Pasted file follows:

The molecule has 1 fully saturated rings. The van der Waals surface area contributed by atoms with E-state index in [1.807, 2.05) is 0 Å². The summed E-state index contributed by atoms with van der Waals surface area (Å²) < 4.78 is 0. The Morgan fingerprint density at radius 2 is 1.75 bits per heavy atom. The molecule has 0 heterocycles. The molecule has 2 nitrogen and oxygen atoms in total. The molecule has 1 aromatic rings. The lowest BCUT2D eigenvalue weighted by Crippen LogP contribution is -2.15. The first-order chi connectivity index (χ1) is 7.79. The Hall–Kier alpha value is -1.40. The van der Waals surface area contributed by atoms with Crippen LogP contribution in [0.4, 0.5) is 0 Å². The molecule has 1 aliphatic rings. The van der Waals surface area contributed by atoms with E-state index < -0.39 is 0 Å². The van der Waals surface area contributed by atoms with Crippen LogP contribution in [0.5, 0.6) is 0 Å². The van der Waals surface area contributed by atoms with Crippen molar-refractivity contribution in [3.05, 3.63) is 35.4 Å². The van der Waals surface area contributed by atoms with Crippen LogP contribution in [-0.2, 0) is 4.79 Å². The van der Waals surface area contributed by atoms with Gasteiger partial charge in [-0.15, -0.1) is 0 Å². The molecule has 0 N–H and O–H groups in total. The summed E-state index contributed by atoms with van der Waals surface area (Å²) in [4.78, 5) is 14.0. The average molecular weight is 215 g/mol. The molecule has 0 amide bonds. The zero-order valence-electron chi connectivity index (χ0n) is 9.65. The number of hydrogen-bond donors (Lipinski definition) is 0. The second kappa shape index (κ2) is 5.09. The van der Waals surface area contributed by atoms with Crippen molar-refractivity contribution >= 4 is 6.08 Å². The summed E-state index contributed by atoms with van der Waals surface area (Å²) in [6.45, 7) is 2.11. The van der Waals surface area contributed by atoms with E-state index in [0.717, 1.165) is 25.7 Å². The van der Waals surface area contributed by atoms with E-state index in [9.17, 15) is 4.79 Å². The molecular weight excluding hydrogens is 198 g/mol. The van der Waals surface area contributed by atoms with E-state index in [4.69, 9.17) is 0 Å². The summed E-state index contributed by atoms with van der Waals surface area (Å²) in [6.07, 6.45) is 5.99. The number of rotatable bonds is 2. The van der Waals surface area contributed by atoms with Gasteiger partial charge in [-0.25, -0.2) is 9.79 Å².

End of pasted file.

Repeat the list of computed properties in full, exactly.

The molecule has 1 fully saturated rings. The van der Waals surface area contributed by atoms with E-state index in [1.807, 2.05) is 0 Å². The summed E-state index contributed by atoms with van der Waals surface area (Å²) < 4.78 is 0. The Morgan fingerprint density at radius 2 is 1.75 bits per heavy atom. The molecule has 0 heterocycles. The molecule has 2 nitrogen and oxygen atoms in total. The molecule has 1 aromatic rings. The lowest BCUT2D eigenvalue weighted by Crippen LogP contribution is -2.15. The first-order chi connectivity index (χ1) is 7.79. The Hall–Kier alpha value is -1.40. The van der Waals surface area contributed by atoms with Crippen LogP contribution in [0.4, 0.5) is 0 Å². The molecule has 1 aliphatic rings. The van der Waals surface area contributed by atoms with E-state index < -0.39 is 0 Å². The van der Waals surface area contributed by atoms with Crippen LogP contribution in [0.5, 0.6) is 0 Å². The van der Waals surface area contributed by atoms with Crippen molar-refractivity contribution in [3.05, 3.63) is 35.4 Å². The van der Waals surface area contributed by atoms with Crippen LogP contribution in [-0.2, 0) is 4.79 Å². The van der Waals surface area contributed by atoms with Gasteiger partial charge in [-0.15, -0.1) is 0 Å². The molecule has 0 N–H and O–H groups in total. The summed E-state index contributed by atoms with van der Waals surface area (Å²) in [4.78, 5) is 14.0. The average molecular weight is 215 g/mol. The molecule has 0 amide bonds. The zero-order valence-electron chi connectivity index (χ0n) is 9.65. The number of hydrogen-bond donors (Lipinski definition) is 0. The second kappa shape index (κ2) is 5.09. The van der Waals surface area contributed by atoms with Crippen molar-refractivity contribution >= 4 is 6.08 Å². The summed E-state index contributed by atoms with van der Waals surface area (Å²) in [6.45, 7) is 2.11. The van der Waals surface area contributed by atoms with E-state index in [0.717, 1.165) is 25.7 Å². The van der Waals surface area contributed by atoms with E-state index in [9.17, 15) is 4.79 Å². The molecular weight excluding hydrogens is 198 g/mol. The van der Waals surface area contributed by atoms with E-state index in [4.69, 9.17) is 0 Å². The summed E-state index contributed by atoms with van der Waals surface area (Å²) in [6.07, 6.45) is 5.99. The number of rotatable bonds is 2. The van der Waals surface area contributed by atoms with Gasteiger partial charge in [-0.25, -0.2) is 9.79 Å².